William Londo

William Londo

Title: Special Lecturer
Office: 453 Varner Hall
Phone: (248) 370-3516
Fax: (248) 370-3528
Email: londo@oakland.edu
Personal Website

Education:

Ph.D., University of Michigan

Major Fields:

East Asia, Japan, Religion and Society

Biography:

William Londo’s research interests lie in the area of premodern Japanese social history, especially the intersection between religion and commoner society. He has done research on the history of the Buddhist temple complex on Mt. Koya in central Japan and the mendicant alms collectors that seem to have supported its eleventh century revival by preaching the efficacy of faith in the patriarch of the complex. He also has investigated the prevalence of millenarian thinking in Japan from the tenth century onward associated with belief in the decline of the efficacy of the teachings of the Buddha. He has taught premodern and modern Japanese history at Oakland as well as Introduction to Japan.

Publications and Presentations:

"Samurai in Fiction and Fact," History Comes Alive Lecture Series, Oakland University, October 23, 2012.

Review of Lori Meeks, Hokkeji and the Reemergence of Female Monastic Orders in Premodern Japan (University of Hawaii Press, 2010) in the Japanese Journal of Religious Studies 37 (2010): 377-80.

Review of documentary film "Shugendo Now" in Education About Asia 15:3 (Winter 2010): 75-76.

"The Morning Repasts of a Meditating Saint," Annual Meeting of the Association for Asian Studies, Atlanta, Georgia, April 2008.

"The Idea of Mappo in Japanese Religion and History," Journal of the National Association of Humanities Educators (Fall 2007).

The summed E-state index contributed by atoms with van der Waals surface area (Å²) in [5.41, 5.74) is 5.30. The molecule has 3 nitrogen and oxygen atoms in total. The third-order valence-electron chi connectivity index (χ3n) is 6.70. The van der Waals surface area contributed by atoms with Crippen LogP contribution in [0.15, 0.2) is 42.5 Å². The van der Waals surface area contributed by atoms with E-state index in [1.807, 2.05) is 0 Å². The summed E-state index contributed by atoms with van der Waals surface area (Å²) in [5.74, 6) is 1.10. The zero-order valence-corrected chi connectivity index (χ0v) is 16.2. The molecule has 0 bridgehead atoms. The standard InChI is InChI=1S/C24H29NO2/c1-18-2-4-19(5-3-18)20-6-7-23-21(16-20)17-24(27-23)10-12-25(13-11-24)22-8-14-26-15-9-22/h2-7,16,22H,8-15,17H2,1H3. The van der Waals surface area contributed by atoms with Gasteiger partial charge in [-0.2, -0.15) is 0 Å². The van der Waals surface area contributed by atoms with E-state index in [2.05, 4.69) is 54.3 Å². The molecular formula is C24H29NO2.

"The Morning Repasts of a Meditating Saint," Midwest Conference on Asian Affairs, Washington University, St. Louis, October 2007.

Organized panel "Reconsidering Mappo in Medieval Japan" and presented paper "The Place of Mappo in Tenth and Eleventh Century Japan," Annual Meeting of the Association for Asian Studies, San Francisco, April 2006.

The Other Mountain: Mount Koya and Popular Religion in Eleventh-Century Japan (Ph.D. Diss., University of Michigan, 2004).

Organized panel "Reverence and Representation: Three Cases of Apotheosis in Premodern Japan" and presented paper "Genesis of Apotheosis: The Case of Kobo Daishi," Annual Meeting of the Association for Asian Studies, New York, March 2003.

"On the 'Ancient' Section of the Atarashii rekishi kyokasho," Asian Studies Conference, Tokyo, Japan, June 2002.

"The 11th Century Revival of Mount Koya: Its Genesis as a Popular Religious Site," Japanese Religions 27 (2002): 19-40.